If ever a musician personified what's happened to classic postwar Chicago blues since 60s, it's Abe "Little Smokey" Smothers. He's been playing in Chicago, off and on, since 1956, including a two-year stint with Howlin' Wolf. Endowed with a rock-solid rhythmic sense and a tone that modulates from a sublime murmur to a balls-out Saturday night scream, Smothers consistently comes up with straight-ahead licks that are extroverted enough to rock any contemporary house to its rafters. Yet he seems somehow unable to expand his reputation beyond a handful of in-the-know aficionados. These days tasteful players like Smothers who carry on a traditional style because of the eloquence and subtleties it encourages, not because it's trendy to become born-again retrograde all too often can't get heard. Here's hoping that his appearance on Elvin Bishop's new release will expose him to a wider audience, although it's infuriating to think that playing on a pop bluesman's record is still what it takes for such an exemplary artist to finally get his due. Friday and Saturday, Rosa's, 3420 W. Armitage; 342-0452.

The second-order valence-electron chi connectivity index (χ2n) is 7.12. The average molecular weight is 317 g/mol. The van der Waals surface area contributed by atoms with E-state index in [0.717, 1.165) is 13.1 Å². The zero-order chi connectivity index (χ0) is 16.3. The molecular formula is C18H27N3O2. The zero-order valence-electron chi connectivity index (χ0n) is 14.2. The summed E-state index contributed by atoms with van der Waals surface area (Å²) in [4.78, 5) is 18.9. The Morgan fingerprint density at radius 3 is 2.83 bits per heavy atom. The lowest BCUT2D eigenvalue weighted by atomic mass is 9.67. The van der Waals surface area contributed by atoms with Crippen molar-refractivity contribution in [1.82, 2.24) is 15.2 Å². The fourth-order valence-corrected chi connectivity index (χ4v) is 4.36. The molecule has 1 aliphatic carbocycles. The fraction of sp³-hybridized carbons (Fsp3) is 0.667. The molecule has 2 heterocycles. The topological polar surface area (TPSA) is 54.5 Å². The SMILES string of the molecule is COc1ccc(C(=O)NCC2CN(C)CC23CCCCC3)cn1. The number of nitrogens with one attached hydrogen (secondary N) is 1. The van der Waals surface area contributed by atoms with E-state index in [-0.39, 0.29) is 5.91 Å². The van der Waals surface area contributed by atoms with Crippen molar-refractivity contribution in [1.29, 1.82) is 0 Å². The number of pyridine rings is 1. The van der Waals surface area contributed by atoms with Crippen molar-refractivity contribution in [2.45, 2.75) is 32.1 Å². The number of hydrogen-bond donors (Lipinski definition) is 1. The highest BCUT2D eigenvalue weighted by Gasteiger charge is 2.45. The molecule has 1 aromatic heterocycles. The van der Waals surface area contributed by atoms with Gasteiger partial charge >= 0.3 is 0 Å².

Art accompanying story in printed newspaper (not available in this archive): photo/James Fraher.